[5] I Watched Macross 7 in 2017 A.D.

POWER TO THE DREAM

Macross 7 49-4.jpg

This is the eighth of my entries into 2017’s rendition of the 12 Days of Anime aniblogger project. For more about the project, read appropriant’s introductory post. Please also check out the spreadsheet containing the work of all the bloggers participating!

Drinking the Macross Cool-Aid

I am pretty far up the Macross creek at this point, which is to say I have crossed the point of no return and will now inevitably see the entire Macross franchise—weird random OVAs and side projects and all. This is all very well for me, seeing as I like Macross, and was the key factor in motivating me to watch Macross 7. I forget where exactly, but I recall that at some point Thaliarchus noted that 7‘s chief virtue (if you can call it that) is that it goes on long enough that once you’ve reached the end, you’ve already been massaged (or perhaps brute-force battered) into accepting the Macross way it represents.

As for me, I had already waltzed willingly into the cell.

This isn’t to say that Macross 7 is something that can only be enjoyed by those who have sacrificed their sanity to Kawamori’s pressures, only that having become a Macross space tuna makes swimming in the franchise’s waters a natural experience. Because, you know, Macross 7 is rather dumb, and very Macross. Or rather, in being rather dumb it is very Macross. Mylene wears a lot of cute clothes, makes good faces, is kind of bratty, and turns out heroic despite all of that. Basara yells and sings a lot, acts like the hardheaded dumbass he is, makes out with a space vampire, and is still fun to watch. And Gamlin is a good boy (I could go on). Having said all that, though, it’s also disingenuous to pretend that 7‘s length isn’t good for other things besides delivering an extended lethal dose of the “Macross Way.” In a 49-episode show, you’re bound to get some ringers (10, 26, 27, 38, among others) and interesting themes popping through now and again.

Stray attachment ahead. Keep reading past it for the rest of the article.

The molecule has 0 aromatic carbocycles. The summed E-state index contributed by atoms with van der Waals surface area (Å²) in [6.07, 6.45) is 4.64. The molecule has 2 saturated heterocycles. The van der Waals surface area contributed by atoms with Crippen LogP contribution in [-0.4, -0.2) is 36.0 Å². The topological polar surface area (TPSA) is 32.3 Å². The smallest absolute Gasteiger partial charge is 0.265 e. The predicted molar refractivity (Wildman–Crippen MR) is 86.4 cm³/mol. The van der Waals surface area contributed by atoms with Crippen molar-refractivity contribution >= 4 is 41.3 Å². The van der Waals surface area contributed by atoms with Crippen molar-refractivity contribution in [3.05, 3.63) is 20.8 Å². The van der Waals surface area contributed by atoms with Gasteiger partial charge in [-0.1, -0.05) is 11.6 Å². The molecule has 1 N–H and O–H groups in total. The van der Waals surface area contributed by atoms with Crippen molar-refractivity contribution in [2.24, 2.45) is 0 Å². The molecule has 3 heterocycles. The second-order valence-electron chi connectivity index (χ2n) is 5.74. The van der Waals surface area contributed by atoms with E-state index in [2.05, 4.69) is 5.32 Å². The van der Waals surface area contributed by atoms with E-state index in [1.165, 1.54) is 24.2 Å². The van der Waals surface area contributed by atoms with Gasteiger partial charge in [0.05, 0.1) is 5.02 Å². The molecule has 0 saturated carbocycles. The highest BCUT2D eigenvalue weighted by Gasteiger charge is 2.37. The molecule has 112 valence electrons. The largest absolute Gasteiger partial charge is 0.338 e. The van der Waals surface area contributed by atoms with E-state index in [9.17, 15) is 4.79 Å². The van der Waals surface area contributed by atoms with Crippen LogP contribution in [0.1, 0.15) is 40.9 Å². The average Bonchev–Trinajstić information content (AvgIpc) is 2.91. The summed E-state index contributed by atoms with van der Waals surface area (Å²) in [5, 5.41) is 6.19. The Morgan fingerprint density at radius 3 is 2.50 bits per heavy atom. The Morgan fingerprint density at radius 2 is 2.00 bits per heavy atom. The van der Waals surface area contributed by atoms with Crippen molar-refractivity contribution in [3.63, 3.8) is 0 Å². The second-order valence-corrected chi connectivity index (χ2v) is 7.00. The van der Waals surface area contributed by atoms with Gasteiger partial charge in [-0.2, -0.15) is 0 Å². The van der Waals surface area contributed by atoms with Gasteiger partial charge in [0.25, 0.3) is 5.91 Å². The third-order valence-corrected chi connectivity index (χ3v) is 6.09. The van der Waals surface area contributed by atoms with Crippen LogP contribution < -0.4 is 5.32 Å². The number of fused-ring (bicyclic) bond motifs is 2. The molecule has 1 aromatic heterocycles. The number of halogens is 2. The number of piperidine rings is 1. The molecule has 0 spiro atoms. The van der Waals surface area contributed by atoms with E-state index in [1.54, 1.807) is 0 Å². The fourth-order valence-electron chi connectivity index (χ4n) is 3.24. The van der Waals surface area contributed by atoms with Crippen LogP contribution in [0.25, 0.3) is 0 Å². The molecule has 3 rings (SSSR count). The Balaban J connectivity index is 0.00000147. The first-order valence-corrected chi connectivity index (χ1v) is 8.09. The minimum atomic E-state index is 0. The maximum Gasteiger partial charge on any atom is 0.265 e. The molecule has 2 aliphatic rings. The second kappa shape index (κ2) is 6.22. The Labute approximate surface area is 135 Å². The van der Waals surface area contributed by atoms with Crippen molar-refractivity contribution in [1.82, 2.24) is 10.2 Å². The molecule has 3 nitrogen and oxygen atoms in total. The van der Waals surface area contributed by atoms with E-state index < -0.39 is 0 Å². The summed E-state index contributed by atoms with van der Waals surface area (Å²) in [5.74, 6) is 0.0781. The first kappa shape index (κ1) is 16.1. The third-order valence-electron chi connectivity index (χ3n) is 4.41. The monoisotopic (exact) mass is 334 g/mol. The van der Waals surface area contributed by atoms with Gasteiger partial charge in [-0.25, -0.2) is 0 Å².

The merits and demerits of the show aside, Macross 7 in 2017, as I say, was a unique experience for other reasons as well. It’s not often that we see shows of this length and particular structural style (primarily episodic with a loose overarching narrative) these days, especially in concert. Taking on a long commitment like this, especially without the motivation of watching with others, was rather unusual as well, but in the end I’m glad I did it. I think it’s good to watch things on your own, and doing this with a Macross thing, when it could add to the stacking layers of affection I’m always building for the franchise, was particularly nice.

Macross 7 as a subject in this series is perhaps something of an outlier, as the show itself is special to me more as a symbol of engagement with the franchise as a whole than an isolated experience. Among my anime loves, Macross is special for its iterative nature and my own eagerness to be pleased by it. I don’t think this makes me blind to its faults. But at the same time the openness to, and expectancy of pleasure is something oddly comforting when engaging with something new. In Kawamori I trust, perhaps, which is not the same as never being disappointed. But if a song can overcome a galactic demon, certainly my similarly inconsequential love for Macross can conquer a flaw or two.

Macross 7 438.jpg

Lest I forget to mention: Giant Robots (doing a Macross Thing).

Question: What anachronistic shows have you seen this year, and what was the experience like?

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